[latex]\scriptsize \text{aluminium }\!\!~\!\!\text{ + }\!\!~\!\!\text{ oxygen }\!\!~\!\!\text{ }\!\!~\!\!\text{ }\to \text{aluminium oxide}[/latex]

The same process also occurs to copper. The Statue of Liberty in New York City has a copper skin and was a brown colour when it was first delivered to the USA in 1885. It now a green colour, due to the corrosion of the copper skin in the presence of carbon dioxide and water. This has formed a protective layer of copper carbonate on the statue.

Figure 6: The Statue of Liberty is now protected by a layer of corroded copper


In this unit you have learnt the following:

  • Dissociation is a general process in which ionic compounds separate into smaller ions when dissolved in water.
  • Conductivity is a measure of a solution’s ability to conduct an electric current.
  • An electrolyte is a substance that contains free ions and is therefore able to conduct an electric current.
  • Electrolytes can be divided into strong and weak electrolytes, based on the concentration of ions in the solution.
  • A non-electrolyte cannot conduct an electric current because it does not contain free ions.
  • The type of substance, the concentration of ions and the temperature of the solution affect the conductivity of an electrolyte.

Unit 1: Assessment

Suggested time to complete: 20 minutes

  1. Give a definition for the following terms:
    1. an electrolyte
    2. a strong electrolyte
    3. a weak electrolyte
  2. What factors affect the conductivity of ions in water?
  3. For each of the following substances state whether they are molecular or ionic.
    1. methane ([latex]\scriptsize \text{C}{{\text{H}}_{\text{4}}}[/latex])
    2. potassium bromide ([latex]\scriptsize \text{KBr}[/latex])
    3. carbon dioxide ([latex]\scriptsize \text{C}{{\text{O}}_{\text{2}}}[/latex])
    4. hexane ([latex]\scriptsize {{\text{C}}_{\text{6}}}{{\text{H}}_{\text{14}}}[/latex])
    5. lithium fluoride ([latex]\scriptsize \text{LiF}[/latex])
    6. magnesium chloride ([latex]\scriptsize \text{MgCl}[/latex])
  4. Write equations to show how each of the following ionic compounds dissociate in water.
    1. sodium sulphate ([latex]\scriptsize \text{N}{{\text{a}}_{2}}\text{S}{{\text{O}}_{4}}[/latex])
    2. potassium permanganate ([latex]\scriptsize \text{KMn}{{\text{O}}_{\text{4}}}[/latex])
    3. sodium phosphate ([latex]\scriptsize \text{N}{{\text{a}}_{\text{3}}}\text{P}{{\text{O}}_{\text{4}}}[/latex])

The full solutions are at the end of the unit.

Unit 1: Solutions

Exercise 1.1

  1. .
    1. potassium nitrate ([latex]\scriptsize \text{KN}{{\text{O}}_{\text{3}}}[/latex]) is an ionic compound because there is a metal bonded to non-metals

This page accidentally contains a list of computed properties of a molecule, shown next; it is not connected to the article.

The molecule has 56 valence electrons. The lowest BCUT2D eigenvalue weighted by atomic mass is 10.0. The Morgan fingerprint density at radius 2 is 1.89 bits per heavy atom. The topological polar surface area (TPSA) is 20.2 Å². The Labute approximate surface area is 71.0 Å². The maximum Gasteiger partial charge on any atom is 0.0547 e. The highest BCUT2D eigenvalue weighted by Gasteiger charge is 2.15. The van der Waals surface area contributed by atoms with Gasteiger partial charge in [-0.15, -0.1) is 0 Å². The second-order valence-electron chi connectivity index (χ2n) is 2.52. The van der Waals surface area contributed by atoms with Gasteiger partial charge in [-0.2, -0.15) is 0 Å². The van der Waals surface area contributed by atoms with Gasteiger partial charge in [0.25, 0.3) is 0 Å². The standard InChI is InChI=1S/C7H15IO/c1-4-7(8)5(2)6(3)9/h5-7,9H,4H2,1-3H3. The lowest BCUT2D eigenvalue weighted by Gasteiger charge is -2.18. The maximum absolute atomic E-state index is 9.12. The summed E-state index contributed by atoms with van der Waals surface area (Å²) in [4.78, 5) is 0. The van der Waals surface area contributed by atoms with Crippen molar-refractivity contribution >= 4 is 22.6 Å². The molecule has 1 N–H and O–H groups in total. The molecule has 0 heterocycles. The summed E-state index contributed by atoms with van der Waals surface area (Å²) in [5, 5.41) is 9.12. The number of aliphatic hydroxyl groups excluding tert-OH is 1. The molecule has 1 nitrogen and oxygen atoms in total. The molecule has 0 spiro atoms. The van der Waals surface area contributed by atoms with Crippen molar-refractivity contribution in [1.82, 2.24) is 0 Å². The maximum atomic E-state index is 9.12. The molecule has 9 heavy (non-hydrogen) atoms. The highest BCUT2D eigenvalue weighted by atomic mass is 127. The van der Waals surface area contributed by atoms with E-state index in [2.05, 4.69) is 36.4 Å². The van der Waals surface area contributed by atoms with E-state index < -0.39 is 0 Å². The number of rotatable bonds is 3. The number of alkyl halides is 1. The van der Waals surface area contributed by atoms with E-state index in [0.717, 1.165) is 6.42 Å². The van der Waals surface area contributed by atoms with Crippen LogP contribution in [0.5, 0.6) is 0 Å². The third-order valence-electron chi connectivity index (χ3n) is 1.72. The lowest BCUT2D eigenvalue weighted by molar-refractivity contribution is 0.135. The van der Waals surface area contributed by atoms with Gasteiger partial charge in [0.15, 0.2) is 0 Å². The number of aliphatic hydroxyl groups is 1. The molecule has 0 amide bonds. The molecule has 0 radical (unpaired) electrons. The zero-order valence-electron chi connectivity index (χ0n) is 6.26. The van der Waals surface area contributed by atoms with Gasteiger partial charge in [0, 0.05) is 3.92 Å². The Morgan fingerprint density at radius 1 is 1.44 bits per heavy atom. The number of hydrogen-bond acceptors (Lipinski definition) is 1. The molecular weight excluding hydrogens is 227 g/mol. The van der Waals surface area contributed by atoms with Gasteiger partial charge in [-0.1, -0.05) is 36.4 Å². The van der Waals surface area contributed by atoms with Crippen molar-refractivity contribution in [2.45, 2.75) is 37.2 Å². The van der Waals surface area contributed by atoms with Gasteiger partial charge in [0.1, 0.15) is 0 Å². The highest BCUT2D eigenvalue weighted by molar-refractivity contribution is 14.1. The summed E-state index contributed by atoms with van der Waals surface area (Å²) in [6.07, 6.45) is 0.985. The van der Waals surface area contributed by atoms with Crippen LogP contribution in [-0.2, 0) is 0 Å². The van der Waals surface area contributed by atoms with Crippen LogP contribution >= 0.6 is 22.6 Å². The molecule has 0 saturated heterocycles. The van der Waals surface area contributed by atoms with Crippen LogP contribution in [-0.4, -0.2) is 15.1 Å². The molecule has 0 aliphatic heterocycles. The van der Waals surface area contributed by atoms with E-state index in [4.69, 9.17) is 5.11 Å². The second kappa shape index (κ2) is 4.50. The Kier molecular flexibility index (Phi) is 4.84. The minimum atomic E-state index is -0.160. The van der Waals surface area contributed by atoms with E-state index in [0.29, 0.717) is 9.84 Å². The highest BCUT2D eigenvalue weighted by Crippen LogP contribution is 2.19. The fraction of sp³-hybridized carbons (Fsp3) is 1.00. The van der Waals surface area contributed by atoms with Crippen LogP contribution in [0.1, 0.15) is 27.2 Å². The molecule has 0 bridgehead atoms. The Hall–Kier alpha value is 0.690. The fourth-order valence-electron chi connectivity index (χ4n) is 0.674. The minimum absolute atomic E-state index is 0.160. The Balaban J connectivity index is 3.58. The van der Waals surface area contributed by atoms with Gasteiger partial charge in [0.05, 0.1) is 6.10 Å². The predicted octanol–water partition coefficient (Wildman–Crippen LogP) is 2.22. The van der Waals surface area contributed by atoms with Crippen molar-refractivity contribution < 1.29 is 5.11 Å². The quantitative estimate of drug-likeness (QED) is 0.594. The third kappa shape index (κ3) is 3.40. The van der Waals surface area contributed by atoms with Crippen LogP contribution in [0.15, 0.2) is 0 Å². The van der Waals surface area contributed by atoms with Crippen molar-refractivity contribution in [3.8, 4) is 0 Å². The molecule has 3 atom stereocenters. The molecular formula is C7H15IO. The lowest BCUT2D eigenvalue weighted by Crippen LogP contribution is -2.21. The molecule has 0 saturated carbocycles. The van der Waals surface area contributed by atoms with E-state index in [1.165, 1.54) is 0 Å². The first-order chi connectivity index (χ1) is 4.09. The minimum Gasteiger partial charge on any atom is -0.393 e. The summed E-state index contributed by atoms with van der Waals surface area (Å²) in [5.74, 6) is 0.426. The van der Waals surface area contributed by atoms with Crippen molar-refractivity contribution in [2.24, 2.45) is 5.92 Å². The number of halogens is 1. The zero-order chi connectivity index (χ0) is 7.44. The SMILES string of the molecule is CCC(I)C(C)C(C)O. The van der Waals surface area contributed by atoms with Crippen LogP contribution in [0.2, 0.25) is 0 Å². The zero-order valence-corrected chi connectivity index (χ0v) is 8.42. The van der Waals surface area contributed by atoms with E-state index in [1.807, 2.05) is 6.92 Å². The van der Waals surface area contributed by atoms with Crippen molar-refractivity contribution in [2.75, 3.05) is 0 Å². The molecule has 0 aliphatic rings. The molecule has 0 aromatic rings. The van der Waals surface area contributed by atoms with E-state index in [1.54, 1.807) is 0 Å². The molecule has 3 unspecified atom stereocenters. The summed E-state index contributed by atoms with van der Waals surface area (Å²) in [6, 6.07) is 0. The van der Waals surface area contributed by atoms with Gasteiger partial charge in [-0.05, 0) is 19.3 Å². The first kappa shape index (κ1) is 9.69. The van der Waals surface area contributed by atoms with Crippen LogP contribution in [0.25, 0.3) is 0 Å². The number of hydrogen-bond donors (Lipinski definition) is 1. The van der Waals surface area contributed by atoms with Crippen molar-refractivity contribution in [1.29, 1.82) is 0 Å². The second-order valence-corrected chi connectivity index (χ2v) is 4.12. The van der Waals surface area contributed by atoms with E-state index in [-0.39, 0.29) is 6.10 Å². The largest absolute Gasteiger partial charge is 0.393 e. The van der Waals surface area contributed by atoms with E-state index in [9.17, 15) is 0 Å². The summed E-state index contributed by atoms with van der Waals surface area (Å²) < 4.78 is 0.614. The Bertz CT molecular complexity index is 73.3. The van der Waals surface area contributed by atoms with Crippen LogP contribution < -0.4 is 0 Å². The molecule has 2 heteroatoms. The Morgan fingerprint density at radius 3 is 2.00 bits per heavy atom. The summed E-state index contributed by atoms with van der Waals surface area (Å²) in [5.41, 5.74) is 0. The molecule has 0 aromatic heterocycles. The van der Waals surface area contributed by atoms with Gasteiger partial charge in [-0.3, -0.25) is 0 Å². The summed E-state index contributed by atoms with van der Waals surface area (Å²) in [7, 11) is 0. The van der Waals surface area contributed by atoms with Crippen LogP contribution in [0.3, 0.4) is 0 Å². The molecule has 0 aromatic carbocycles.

2. ethanol ([latex]\scriptsize {{\text{C}}_{\text{2}}}{{\text{H}}_{\text{5}}}\text{OH}[/latex]) is a molecular compound because there are no metals in the compound only non-metals
    3. sucrose ([latex]\scriptsize {{\text{C}}_{\text{12}}}{{\text{H}}_{\text{22}}}{{\text{O}}_{\text{11}}}[/latex]) is a molecular compound because there are no metals in the compound only non-metals
    4. sodium bromide ([latex]\scriptsize \text{NaBr}[/latex]) is an ionic compound because there is a metal bonded to a non-metal
  2. .
    1. .
      1. cations – sodium ions. Sodium is a metal so it will form positively charged ions.
      2. anions – hydroxide ions. They are non-metals so will form negatively charged ions.
    2. [latex]\scriptsize \text{NaO}{{\text{H}}_{\text{(s)}}}\text{ }\to \text{Na}_{\text{(aq)}}^{\text{+}}\text{+OH}_{\text{(aq)}}^{\text{-}}[/latex] Sodium will form positively charged ions in an aqueous solution and hydroxide will form a negatively charged ion.
  3. .
    1. [latex]\scriptsize \text{FeS}{{\text{O}}_{\text{4(s)}}}\text{ }\to \text{ Fe}_{(aq)}^{2+}\text{+ SO}_{4(aq)}^{2-}[/latex]
    2. [latex]\scriptsize \text{ZnCl}_{\text{(s)}}^{\text{2}}\text{ }\to \text{Zn}_{\text{(aq)}}^{\text{2+}}\text{ + 2Cl}_{\text{(aq)}}^{\text{-}}[/latex]
    3. [latex]\scriptsize \text{NaO}{{\text{H}}_{(s)}}\text{ }\to \text{ Na}_{(aq)}^{+}\text{ + OH}_{(aq)}^{-}[/latex]

Back to Exercise 1.1

Exercise 1.2

  1. .
  2. Potassium nitrate is the strongest electrolyte because when 1g/l is dissolved it produces the highest current.
  3. Hydrogen chloride is a weak electrolyte compared to sodium chloride.
  4. – Increase the concentration of sodium chloride in the solution.
    – increase the temperature of the aqueous solution.

Back to Exercise 1.2

Unit 1: Assessment

  1. .
    1. an electrolyte – a solution that will conduct electricity
    2. a strong electrolyte – a solution with a high centration of ions and will therefore conduct electricity well
    3. a weak electrolyte – a solution with a low concentration of ions and will therefore not conduct electricity very well
  2. Temperature, concentration, and type of substance
  3. .
    1. molecular
    2. ionic
    3. molecular
    4. molecular
    5. ionic
    6. ionic
  4. .
    1. [latex]\scriptsize \text{N}{{\text{a}}_{2}}\text{S}{{\text{O}}_{4}}_{\text{(s)}}\to \operatorname{Na}_{(aq)}^{+}+SO_{4(aq)}^{-2}[/latex]
    2. [latex]\scriptsize \text{KMn}{{\text{O}}_{\text{4}}}_{\text{(s)}}\to K_{(aq)}^{+}+MnO_{4(aq)}^{-}[/latex]
    3. [latex]\scriptsize \text{N}{{\text{a}}_{\text{3}}}\text{P}{{\text{O}}_{\text{4}}}_{\text{(s)}}\to \text{3N}{{\text{a}}^{\text{+}}}_{\text{(aq)}}\text{+PO}_{\text{4(aq)}}^{\text{-3}}[/latex]

Back to Unit 1: Assessment